I saw that post, but I didn't know that thing was yours! You have quite a collection...impressive, to say the least! There seems to be another JWP next to it with very nice color.

Can you recommend any good literature or care sheets on JWP? I found some at evergreengardenworks.com and lvbonsai.co.uk. Do you know any other sources?

-Theo
 

John Kirby

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Re: Decandling White Pines
« Reply #8 on: November 04, 2010, 06:40 AM »
Let me think about the care sheet, there are a couple of good articles in Bonsai Today and I have read a couple of great pieces ib International Bonsai (Bill Vavanis' periodical). I'll see what I can find.

The JWP in front of the big seedling JWP is an Ara Kawa type JWP that is grafted on to JBP. It did not like getting repotted 4years ago and has finally decided to grow well the past two years and again needs to be wired and styled. It has nice color.
 

tanlu

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Re: Decandling White Pines
« Reply #9 on: November 05, 2010, 03:37 PM »
I really would like to see a photo of that Ara Kawa. How is the bark on it? When I first became interested in JWP I planned to purchase the Ara Kawa cultivar because of its "warty bark", but I couldn't find any of decent size and/or within my student budget.

I have one 6y/o JWP seedling from Mt. Ishizuchi, Japan that I purchased from Julian Adams. It already has unusually rough bark for such a young age.   

I tried looking on those two sites, but I couldn't find any free online articles. I sent Bill Vavanis an email but I'm not sure if he'll respond.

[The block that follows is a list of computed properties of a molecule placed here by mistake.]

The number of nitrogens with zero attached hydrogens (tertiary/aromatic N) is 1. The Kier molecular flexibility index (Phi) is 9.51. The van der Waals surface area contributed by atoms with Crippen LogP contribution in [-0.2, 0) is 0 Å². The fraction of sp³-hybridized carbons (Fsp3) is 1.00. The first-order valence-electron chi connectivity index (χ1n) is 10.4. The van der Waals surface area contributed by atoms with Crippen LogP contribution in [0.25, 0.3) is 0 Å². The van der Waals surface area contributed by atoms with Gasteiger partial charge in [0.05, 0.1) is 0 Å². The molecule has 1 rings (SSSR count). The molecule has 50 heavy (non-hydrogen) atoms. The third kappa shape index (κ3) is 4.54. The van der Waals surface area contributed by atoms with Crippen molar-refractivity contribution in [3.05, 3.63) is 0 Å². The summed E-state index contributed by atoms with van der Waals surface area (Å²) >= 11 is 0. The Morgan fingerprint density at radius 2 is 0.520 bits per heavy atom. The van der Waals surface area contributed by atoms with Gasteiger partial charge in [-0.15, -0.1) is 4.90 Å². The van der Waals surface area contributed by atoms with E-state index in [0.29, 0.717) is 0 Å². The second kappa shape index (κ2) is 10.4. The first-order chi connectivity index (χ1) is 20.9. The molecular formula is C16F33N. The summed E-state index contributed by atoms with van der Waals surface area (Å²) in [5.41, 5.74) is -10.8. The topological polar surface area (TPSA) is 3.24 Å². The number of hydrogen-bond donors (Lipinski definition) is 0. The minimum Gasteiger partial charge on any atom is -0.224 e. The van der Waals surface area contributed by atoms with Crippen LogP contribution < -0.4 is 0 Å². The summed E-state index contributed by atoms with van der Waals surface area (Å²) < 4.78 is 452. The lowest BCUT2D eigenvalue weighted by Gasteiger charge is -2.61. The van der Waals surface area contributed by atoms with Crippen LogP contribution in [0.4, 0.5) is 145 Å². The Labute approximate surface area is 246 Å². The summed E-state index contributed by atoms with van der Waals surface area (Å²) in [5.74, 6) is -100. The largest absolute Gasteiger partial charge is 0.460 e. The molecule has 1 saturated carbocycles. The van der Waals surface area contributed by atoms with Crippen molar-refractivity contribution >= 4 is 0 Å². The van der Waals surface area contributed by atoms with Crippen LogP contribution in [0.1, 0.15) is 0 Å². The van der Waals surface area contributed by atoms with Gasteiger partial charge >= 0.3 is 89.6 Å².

John Kirby

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Re: Decandling White Pines
« Reply #10 on: November 05, 2010, 05:33 PM »
When I get home next week I will try and remember to take a picture of the Ara Kawa, it has a 6" base or so is about 20-22" tall. John

(Bill is a quality guy, I bet he responds, either here or to your email)
 

Frank Serraiocco

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Re: Decandling White Pines
« Reply #11 on: November 06, 2010, 12:26 PM »
So I've been reading a bit more about Japanese White Pines...is it true that they only push out one wave of growth each year?  If so, this might explain the difference in care tactics for the white pine that I have.  My eastern white pine pushes out 2 waves of growth practically on the same schedule as my black pines.  Since this is the case, wouldn't it be safe to remove all of the spring growth and allow the summer growth to replace it...similar to a black pine except all at once rather than weakest to strongest 10 days apart?

Frank